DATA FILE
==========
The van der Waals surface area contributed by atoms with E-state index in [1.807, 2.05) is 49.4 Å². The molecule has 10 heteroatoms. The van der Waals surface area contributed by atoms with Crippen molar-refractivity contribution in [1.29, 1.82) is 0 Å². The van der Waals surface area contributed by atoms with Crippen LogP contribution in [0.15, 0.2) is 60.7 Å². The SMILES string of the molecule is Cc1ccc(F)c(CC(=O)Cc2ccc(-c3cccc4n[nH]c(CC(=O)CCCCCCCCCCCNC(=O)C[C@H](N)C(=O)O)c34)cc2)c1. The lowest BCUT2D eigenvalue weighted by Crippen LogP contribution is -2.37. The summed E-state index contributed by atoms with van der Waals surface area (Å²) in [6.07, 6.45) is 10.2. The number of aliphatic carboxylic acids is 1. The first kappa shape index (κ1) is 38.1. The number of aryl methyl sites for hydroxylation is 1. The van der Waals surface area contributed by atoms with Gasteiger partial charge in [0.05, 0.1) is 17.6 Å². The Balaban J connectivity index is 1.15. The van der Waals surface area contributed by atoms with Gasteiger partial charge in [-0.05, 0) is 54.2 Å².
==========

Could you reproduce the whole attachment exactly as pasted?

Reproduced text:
The van der Waals surface area contributed by atoms with E-state index in [1.807, 2.05) is 49.4 Å². The molecule has 10 heteroatoms. The van der Waals surface area contributed by atoms with Crippen molar-refractivity contribution in [1.29, 1.82) is 0 Å². The van der Waals surface area contributed by atoms with Crippen LogP contribution in [0.15, 0.2) is 60.7 Å². The SMILES string of the molecule is Cc1ccc(F)c(CC(=O)Cc2ccc(-c3cccc4n[nH]c(CC(=O)CCCCCCCCCCCNC(=O)C[C@H](N)C(=O)O)c34)cc2)c1. The lowest BCUT2D eigenvalue weighted by Crippen LogP contribution is -2.37. The summed E-state index contributed by atoms with van der Waals surface area (Å²) in [6.07, 6.45) is 10.2. The number of aliphatic carboxylic acids is 1. The first kappa shape index (κ1) is 38.1. The number of aryl methyl sites for hydroxylation is 1. The van der Waals surface area contributed by atoms with Gasteiger partial charge in [0.05, 0.1) is 17.6 Å². The Balaban J connectivity index is 1.15. The van der Waals surface area contributed by atoms with Gasteiger partial charge in [-0.05, 0) is 54.2 Å².